When creating non-trivial public functions, I've found a great help into going through a serious amount of code reading in the different places where it is envisioned these functions will be used. Reading a lot of code before writing a little of it is commonplace in our industry: while going through the reading phase, you're actually loading all sort of contextual information in your short term memory. Armed with such a mental model, it becomes possible to design new moving parts that will naturally fit in this edifice. So that I guess that practice would be RDD (reading driven development).

Daring to conclude?

I find it hard to conclude anything from the dichotomy between my practices as opposed to what TDD proponents advocate. I consider myself a well-rounded software professional producing code of reasonably good quality: unless I'm completely misguided about myself, I think the conclusion is that it's possible to write solid production code without doing it in a test-driven fashion. If you have the discipline to write tests, you can afford to not being driven by them.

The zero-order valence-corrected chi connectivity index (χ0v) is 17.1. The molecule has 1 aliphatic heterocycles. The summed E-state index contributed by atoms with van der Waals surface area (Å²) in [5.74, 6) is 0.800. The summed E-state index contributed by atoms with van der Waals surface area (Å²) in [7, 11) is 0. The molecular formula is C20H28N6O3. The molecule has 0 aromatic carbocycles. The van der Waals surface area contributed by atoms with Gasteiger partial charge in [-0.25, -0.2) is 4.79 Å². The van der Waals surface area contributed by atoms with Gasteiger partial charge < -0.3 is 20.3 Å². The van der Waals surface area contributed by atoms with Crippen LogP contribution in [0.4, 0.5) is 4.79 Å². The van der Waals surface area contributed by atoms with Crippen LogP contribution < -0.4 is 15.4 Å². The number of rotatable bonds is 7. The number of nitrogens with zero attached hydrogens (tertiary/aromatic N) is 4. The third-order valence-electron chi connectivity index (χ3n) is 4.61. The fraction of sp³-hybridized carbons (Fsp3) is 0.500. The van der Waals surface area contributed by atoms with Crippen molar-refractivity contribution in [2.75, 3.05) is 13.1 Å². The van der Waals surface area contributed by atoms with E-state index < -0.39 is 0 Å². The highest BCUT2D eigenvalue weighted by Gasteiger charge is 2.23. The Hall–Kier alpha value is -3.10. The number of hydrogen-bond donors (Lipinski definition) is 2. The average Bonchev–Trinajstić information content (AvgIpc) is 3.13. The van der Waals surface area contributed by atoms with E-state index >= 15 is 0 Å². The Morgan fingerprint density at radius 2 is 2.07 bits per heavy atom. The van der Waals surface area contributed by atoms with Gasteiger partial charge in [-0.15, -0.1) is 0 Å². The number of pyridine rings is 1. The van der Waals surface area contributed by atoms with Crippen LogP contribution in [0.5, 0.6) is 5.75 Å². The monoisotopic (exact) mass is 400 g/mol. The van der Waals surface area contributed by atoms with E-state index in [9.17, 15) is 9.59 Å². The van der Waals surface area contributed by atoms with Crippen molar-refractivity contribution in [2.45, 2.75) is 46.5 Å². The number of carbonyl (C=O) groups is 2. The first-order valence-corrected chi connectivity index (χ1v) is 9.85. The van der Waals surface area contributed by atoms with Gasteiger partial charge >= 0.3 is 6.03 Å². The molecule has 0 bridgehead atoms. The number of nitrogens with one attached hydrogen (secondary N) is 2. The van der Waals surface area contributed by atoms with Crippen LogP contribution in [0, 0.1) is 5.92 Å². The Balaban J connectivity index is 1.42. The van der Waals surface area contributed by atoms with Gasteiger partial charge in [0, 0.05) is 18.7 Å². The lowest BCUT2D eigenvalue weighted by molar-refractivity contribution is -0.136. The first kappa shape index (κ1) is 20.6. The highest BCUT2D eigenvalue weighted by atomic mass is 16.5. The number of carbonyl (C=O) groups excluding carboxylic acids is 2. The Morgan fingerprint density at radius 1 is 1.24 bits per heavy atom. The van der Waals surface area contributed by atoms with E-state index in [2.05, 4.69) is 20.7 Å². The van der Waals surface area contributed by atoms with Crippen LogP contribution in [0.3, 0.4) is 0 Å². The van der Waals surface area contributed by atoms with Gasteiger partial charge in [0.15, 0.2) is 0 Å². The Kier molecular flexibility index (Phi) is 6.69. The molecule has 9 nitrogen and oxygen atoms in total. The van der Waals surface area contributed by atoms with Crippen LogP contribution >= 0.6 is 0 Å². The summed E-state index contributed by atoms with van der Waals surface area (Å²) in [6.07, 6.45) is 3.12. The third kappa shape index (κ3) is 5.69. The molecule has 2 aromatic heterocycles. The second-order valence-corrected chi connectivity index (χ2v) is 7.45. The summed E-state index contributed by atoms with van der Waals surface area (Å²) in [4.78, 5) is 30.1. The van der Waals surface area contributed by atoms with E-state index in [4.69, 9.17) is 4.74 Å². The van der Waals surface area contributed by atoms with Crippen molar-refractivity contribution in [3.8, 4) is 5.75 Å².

3 comments:

Dom Farr said...

I haven't really minded the middle D, but some people, including me, don't like the T in TDD, and prefer to replace it with E as in Example-Driven Development.

Taking the E to a B, as in Behavior-Driven Development is my new flavor.

As for mocks, I find them much more useful now than in the past; Mockito for Java is very powerful, mocking even concrete classes, and has a readable DSL.

However, mocks can easily overwhelm a test class hiding the actual purpose. When this happens I ask myself if my classes have the right responsibilities and start refactoring.

That said, I agree with you, always driving design using any of the ?DDs isn't realistic and good quality production code can be made with static analysis tools, pair programming and high test coverage.

David Dossot said...

Good point on refactoring when too many mocks are involved: I agree it's almost always the symptom of a god function that does way too much.

Nick Zhu said...

Nice post David, thanks for sharing.

2 cents from me: my approach to the Behavior example you gave is to have the blue print created first either in mind or in code, then test the each step of the blueprint separately first then try to wire them together. Usually if the steps are broken down and isolated enough the final overall test cases will not require too much mocking.

And I totally agree the TDD doctrine that is currently being pushed by some evangelists are sometimes not applicable or practical or even useful in this matter. When you are following an advice, even a perfectly good advice, blindly bad things happen.